Impact-driven Scrum development by Sara Lerén
Impact-driven Scrum development
Well-functioning Scrum teams have proved to be good at delivering working software, but that does not necessarily mean that they deliver optimal, or even expected, business value. Agile is becoming the standard way of developing software, and the understanding of the value of User Experience (UX) is increasing. Business Impact Mapping and Management (BIMM) is a method that ensures value creation by focusing on the expected business value in relation to the user needs.
The most visible artifact in BIMM is the Business Impact Map. The map follows a simple and most helpful formalism that makes it useful throughout development projects as well as in maintenance. It reveals priorities and expected outcomes in a way that makes it possible to use for verification and validation during any given moment. In short - the Business Impact Map gives such a clear definition of the business requirements that it can be used for managing approval of design suggestions or solutions.
Business Impact Management is the framework for managing decisions in such a way that the expected business value is secured along the way. The most important tool for securing value is testing with users. Since the Business Impact Map defines actionable metrics for the outcome in use, it makes it possible to evaluate and validate if proposed solutions will result in expected user value, that later - in a full scale use - will result in expected business impact.
BIMM is a method for ensuring business and user value. The Business Impact Map is an excellent way of expressing business requirements for any product or service. Excellent, since it defines the expected outcome in a way that can be used for continuous evaluation from the early stage, during development and all the way into maintenance. BIMM prefers, but does not require Scrum for the building part of the project. Scrum offers very clear tools for handling business value and evaluating design which creates great potential for ensuring that needs are met and that value is created.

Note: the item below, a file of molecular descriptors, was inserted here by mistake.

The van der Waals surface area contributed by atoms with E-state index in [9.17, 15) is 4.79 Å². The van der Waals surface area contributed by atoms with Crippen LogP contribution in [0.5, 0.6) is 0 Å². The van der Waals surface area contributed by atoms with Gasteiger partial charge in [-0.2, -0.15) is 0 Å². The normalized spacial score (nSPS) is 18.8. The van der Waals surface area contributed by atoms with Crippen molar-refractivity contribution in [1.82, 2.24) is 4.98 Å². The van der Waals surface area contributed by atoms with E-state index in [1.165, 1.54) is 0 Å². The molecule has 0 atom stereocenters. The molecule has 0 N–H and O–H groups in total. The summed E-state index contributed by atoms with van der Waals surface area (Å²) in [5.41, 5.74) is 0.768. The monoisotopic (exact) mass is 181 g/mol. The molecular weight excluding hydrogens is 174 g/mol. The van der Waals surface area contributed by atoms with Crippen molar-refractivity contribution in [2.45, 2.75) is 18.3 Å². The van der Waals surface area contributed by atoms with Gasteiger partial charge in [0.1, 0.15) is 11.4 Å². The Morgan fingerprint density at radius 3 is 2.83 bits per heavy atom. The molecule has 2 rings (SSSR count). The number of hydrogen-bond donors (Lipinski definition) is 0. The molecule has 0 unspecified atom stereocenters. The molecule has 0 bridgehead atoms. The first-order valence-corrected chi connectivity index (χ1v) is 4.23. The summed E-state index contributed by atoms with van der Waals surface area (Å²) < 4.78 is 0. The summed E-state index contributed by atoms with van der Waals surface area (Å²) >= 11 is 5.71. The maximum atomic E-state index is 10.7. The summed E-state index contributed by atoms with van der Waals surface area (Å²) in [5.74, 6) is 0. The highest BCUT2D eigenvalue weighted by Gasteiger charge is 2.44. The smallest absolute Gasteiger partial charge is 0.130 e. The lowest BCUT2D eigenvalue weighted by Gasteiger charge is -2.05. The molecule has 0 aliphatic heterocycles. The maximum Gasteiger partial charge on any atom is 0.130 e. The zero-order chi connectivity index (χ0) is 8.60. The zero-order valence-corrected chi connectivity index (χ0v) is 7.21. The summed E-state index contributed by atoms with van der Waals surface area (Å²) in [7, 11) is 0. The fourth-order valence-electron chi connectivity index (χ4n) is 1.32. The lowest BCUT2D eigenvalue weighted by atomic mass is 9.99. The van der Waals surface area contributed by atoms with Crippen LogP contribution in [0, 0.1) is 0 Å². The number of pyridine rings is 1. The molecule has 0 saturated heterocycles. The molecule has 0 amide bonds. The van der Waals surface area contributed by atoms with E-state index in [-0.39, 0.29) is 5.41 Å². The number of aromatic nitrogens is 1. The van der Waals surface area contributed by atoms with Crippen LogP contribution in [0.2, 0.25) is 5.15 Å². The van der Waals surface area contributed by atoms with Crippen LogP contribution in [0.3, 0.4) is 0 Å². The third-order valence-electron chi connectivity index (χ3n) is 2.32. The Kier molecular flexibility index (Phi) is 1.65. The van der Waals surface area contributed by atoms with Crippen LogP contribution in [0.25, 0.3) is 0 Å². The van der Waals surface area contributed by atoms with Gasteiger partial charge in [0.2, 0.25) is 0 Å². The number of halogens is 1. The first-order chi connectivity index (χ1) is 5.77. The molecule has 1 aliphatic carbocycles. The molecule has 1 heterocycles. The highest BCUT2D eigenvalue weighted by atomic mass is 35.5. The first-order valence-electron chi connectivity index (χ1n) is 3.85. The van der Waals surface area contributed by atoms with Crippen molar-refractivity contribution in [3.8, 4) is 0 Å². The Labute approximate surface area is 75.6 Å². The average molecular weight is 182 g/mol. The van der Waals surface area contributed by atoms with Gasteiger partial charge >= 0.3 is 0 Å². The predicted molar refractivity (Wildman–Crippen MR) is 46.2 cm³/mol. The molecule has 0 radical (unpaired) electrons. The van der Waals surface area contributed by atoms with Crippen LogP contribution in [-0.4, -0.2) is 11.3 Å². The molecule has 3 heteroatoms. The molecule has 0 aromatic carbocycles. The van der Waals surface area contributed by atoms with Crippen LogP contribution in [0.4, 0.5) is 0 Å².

The idea of BIMM was initially published in the article “From Business to Buttons” at the 7th International Design Conference in Dubrovnik, 2002. In 2004, the book “Effektstyrning av IT” by Ingrid Domingues and Johan Berndtsson was published, and later in 2007 the english version “Effect Managing IT”. During the 10+ years of practice and teaching Business Impact Mapping, some important insights have enhanced the method in a profound way. Today the method is wide spread and used as inspiration for governmental frameworks, but also by management and design bureaus. It has also inspired the Agile community to a way of mapping requirements called “Impact mapping”.
Product Owners, Architects, Designers, Managers, Scrum Masters, Project Leaders
Experience from Agile development
Projected learning outcomes / lessons learned:
The workshop will give a hands-on walk-through of the method with engaging examples from real life development projects. You will learn about how to define the Business Impact and User requirements in such a way that it can be used for managing design and builds in Scrum development. You will learn how to use the Business Impact Map in the creation of the Road Map/Release plan, User Stories and their acceptance criteria as well as in the validation of designs. At the end of the workshop you will have laughed at the problems and acquired a new way of defining requirements, reasoning about design and ensuring quality in agile development.
Ingrid Domingues is the woman behind Business Impact Mapping and Management, and the author of several books on the subject. She has spent more than two decades designing digital experiences, and her speciality is defining needs and metrics. Ingrid is also one of the founders of one of Scandinavia's leading UX agencies, inUse.
|Last Updated||15 Aug 07:14|